Meanwhile, a United Nations investigation has found that an Israeli tank killed Reuters reporter Issam Abdallah in Lebanon last year by firing two 120-millimetre rounds at a group of “clearly identifiable journalists.” The organization is calling it a violation of international law.

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Palestinians break their fast amid the rubble of their destroyed home during the Muslim holy fasting month of Ramadan, in Rafah, in the southern Gaza Strip on March 13, 2024.Mohammed Salem/Reuters

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Canadians’ wealth is bolstered by stock rally amid housing slump, Statscan says: Canadians are riding the recent stock market rally to bolster their wealth, more than offsetting a slump in real estate.

French citizen living in China believes husband was jailed because of his sexuality: In 2022, Wu Xianle, an official with the Communist Party, was jailed after a secret trial that Francois Dupouy believes was connected to his sexuality.

Are your hearts prepared for the total eclipse?: When the sun blacks out on April 8, more Canadians will be able to see it than any eclipse in history – and there won’t be another opportunity like it till 2044.

Judge dismisses three of 10 charges against Trump in Georgia 2020 election interference case: The judge overseeing the Georgia 2020 election interference case on Wednesday dismissed some of the charges against former president Donald Trump and others, but the rest of the sweeping racketeering indictment remains intact.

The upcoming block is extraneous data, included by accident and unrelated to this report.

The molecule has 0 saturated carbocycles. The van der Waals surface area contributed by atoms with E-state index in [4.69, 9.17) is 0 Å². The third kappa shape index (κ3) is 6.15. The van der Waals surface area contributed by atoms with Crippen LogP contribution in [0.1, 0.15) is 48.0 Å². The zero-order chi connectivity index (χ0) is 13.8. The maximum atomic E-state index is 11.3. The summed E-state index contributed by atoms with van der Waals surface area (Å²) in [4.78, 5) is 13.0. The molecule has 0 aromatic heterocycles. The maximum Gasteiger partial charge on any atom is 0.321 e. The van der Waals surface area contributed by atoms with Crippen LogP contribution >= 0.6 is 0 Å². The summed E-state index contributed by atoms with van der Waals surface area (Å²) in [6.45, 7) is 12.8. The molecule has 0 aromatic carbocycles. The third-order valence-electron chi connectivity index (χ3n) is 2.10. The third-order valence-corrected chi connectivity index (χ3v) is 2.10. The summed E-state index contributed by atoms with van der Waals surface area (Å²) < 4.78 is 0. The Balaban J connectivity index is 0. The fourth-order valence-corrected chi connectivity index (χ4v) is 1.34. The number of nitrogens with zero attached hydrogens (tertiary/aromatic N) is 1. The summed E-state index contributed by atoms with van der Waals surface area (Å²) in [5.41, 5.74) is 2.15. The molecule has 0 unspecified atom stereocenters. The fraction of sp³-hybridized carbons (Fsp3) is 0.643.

U.S. House passes bill to force TikTok owner ByteDance to divest American assets or face ban: The U.S. House of Representatives overwhelmingly passed a bill on Wednesday that would give TikTok’s Chinese owner ByteDance about six months to divest the U.S. assets of the short-video app, or face a ban, in the greatest threat to the app since the Trump administration.


Strength in the energy sector helped lead Canada’s main stock index higher on Wednesday, while U.S. stock markets were mixed.

The S&P/TSX composite index closed up 139.09 points at 21,970.11.

In New York, the Dow Jones industrial average was up 37.83 points at 39,043.32. The S&P 500 index was down 9.96 points at 5,165.31 after setting another all-time high on Tuesday, while the Nasdaq composite was down 87.87 points at 16,177.77.

The Canadian dollar traded for 74.23 cents US, compared with 74.08 cents US on Tuesday.

The April crude oil contract was up US$2.16 cents at US$79.72 per barrel and the April natural gas contract was down six cents at US$1.66 per mmBTU.

The April gold contract was up US$14.70 at US$2,180.80 an ounce and the May copper contract was up 13 cents at US$4.06 a pound.

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Say hi to the new weak, stagnant economy. It’ll be here for a while

“Make no mistake, the Bank of Canada will win the war against inflation, and this is a good thing. High inflation deeply erodes the standard of living of Canadians. Inflation is also highly regressive, hurting low-income Canadians the most. The brutal inflation shock we have just lived through demonstrates why price stability is so important.” – Craig Alexander